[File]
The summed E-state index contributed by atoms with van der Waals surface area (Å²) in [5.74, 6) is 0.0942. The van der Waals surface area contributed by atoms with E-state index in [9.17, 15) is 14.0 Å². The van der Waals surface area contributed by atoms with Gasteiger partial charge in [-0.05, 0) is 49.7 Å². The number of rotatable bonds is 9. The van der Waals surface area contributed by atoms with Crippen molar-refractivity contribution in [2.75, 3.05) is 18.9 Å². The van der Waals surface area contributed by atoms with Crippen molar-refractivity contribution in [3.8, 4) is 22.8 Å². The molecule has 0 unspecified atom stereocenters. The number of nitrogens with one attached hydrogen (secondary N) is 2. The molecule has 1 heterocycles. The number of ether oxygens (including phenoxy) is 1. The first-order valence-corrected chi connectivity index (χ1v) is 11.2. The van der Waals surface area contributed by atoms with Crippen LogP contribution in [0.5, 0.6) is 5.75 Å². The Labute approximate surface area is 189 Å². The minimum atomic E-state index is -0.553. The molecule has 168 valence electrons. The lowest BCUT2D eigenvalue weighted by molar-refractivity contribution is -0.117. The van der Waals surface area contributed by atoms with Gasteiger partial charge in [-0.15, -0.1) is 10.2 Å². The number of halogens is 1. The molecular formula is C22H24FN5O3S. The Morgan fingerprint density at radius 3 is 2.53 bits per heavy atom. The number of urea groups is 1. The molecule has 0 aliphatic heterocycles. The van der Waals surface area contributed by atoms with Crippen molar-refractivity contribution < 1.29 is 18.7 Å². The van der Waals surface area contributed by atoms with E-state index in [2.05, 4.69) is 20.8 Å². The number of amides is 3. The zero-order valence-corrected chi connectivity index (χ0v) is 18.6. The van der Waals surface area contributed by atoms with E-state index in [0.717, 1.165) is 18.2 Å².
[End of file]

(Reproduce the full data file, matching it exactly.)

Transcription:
The summed E-state index contributed by atoms with van der Waals surface area (Å²) in [5.74, 6) is 0.0942. The van der Waals surface area contributed by atoms with E-state index in [9.17, 15) is 14.0 Å². The van der Waals surface area contributed by atoms with Gasteiger partial charge in [-0.05, 0) is 49.7 Å². The number of rotatable bonds is 9. The van der Waals surface area contributed by atoms with Crippen molar-refractivity contribution in [2.75, 3.05) is 18.9 Å². The van der Waals surface area contributed by atoms with Crippen molar-refractivity contribution in [3.8, 4) is 22.8 Å². The molecule has 0 unspecified atom stereocenters. The number of nitrogens with one attached hydrogen (secondary N) is 2. The molecule has 1 heterocycles. The number of ether oxygens (including phenoxy) is 1. The first-order valence-corrected chi connectivity index (χ1v) is 11.2. The van der Waals surface area contributed by atoms with Crippen LogP contribution in [0.5, 0.6) is 5.75 Å². The Labute approximate surface area is 189 Å². The minimum atomic E-state index is -0.553. The molecule has 168 valence electrons. The lowest BCUT2D eigenvalue weighted by molar-refractivity contribution is -0.117. The van der Waals surface area contributed by atoms with Gasteiger partial charge in [-0.15, -0.1) is 10.2 Å². The number of halogens is 1. The molecular formula is C22H24FN5O3S. The Morgan fingerprint density at radius 3 is 2.53 bits per heavy atom. The number of urea groups is 1. The molecule has 0 aliphatic heterocycles. The van der Waals surface area contributed by atoms with Crippen molar-refractivity contribution < 1.29 is 18.7 Å². The van der Waals surface area contributed by atoms with E-state index in [2.05, 4.69) is 20.8 Å². The number of amides is 3. The zero-order valence-corrected chi connectivity index (χ0v) is 18.6. The van der Waals surface area contributed by atoms with E-state index in [0.717, 1.165) is 18.2 Å².